Daily Maverick

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At an online meeting on Sunday night with the arts sector, the National Arts Council apologised for how it had handled the stimulus package.

At a Zoom meeting on Sunday evening, the National Arts Council (NAC) apologised to the arts sector for how it has handled the R300-million Presidential Employment Stimulus Programme.

In the meeting, attended by officials from the Department of Sports, Arts and Culture, Princess Celenhle Dlamini, the acting chairperson of the NAC’s council, apologised to the arts sector.

“I really do apologise for all of this. With each and every meeting we’re going to have, we’ll have to apologise because we really didn’t want to be at loggerheads with the artists,” said Dlamini.

Since 3 March a group of artists has been staging a sit-in at the NAC’s offices in Newton, Johannesburg. About 12 artists have been sleeping at the offices, with about 50 people present during the day delivering food and showing support, said opera star Sibongile Mngoma, who’s been leading the sit-in.

This was after the NAC told the industry that the money that they were to initially receive was to be reduced.

The guiding figure was adjusted from the maximum of R25,000 for organisations and R16,600 for individuals per job to R10,895 per job.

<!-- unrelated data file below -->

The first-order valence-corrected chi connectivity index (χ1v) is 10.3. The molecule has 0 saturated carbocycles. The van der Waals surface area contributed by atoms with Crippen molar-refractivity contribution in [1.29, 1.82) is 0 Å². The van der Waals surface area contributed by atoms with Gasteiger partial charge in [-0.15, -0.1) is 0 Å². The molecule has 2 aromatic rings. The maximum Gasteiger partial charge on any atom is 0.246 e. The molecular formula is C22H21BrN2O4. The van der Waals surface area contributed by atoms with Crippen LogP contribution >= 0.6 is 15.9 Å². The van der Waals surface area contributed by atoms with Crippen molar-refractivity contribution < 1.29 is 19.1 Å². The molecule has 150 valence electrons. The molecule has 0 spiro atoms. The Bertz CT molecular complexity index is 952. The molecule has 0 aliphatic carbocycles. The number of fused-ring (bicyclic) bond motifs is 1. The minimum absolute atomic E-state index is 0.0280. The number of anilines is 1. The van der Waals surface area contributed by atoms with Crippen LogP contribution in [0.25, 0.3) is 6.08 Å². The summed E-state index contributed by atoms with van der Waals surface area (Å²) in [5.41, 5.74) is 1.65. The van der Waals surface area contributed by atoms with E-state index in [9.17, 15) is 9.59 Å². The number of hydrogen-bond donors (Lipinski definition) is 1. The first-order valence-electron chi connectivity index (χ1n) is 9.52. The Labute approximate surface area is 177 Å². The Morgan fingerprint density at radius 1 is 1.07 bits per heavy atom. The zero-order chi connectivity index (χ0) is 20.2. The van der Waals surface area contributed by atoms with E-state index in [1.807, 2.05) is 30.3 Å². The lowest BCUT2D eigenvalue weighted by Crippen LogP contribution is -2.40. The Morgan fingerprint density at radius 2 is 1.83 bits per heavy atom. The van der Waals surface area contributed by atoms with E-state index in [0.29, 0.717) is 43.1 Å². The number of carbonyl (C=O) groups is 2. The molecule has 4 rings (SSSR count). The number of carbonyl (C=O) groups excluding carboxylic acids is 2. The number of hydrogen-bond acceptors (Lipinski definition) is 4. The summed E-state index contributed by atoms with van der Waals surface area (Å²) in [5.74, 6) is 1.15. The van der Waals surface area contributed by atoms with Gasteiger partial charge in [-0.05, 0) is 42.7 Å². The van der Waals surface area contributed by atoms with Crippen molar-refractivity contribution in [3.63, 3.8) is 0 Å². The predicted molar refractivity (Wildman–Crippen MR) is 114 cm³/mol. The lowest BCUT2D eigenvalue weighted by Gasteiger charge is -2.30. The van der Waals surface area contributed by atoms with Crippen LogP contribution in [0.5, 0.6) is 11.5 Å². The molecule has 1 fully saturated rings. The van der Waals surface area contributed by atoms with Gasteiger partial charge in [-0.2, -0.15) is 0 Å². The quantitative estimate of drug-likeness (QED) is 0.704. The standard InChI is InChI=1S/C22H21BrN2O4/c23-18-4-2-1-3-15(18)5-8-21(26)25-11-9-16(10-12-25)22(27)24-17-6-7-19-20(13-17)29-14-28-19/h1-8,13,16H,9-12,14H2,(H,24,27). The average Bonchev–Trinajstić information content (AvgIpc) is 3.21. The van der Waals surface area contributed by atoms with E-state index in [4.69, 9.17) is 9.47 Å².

Another council member, Avril Joffe, said that she was “deeply sorry” that “it has gotten to this point. I’m also sorry that management hasn’t been up to scratch and that’s why we’ve had to suspend the CEO and the CFO.”
In a statement issued by the NAC two weeks ago, they said that the CEO Rosemary Mangope and the CFO Clifton Changfoot were suspended “pending an investigation in relation to the management of the Presidential Employment Stimulus Programme”.
At Sunday’s meeting, Lara Foot, the Baxter Theatre’s CEO and artistic director, said that the NAC’s council had still not told the sector the exact reasons for the suspension of their CEO and CFO.

“Today’s the day something else happens, not these long ridiculous protracted meetings. We need new leaders, leaders who know what it takes to put together a play,” said Foot.

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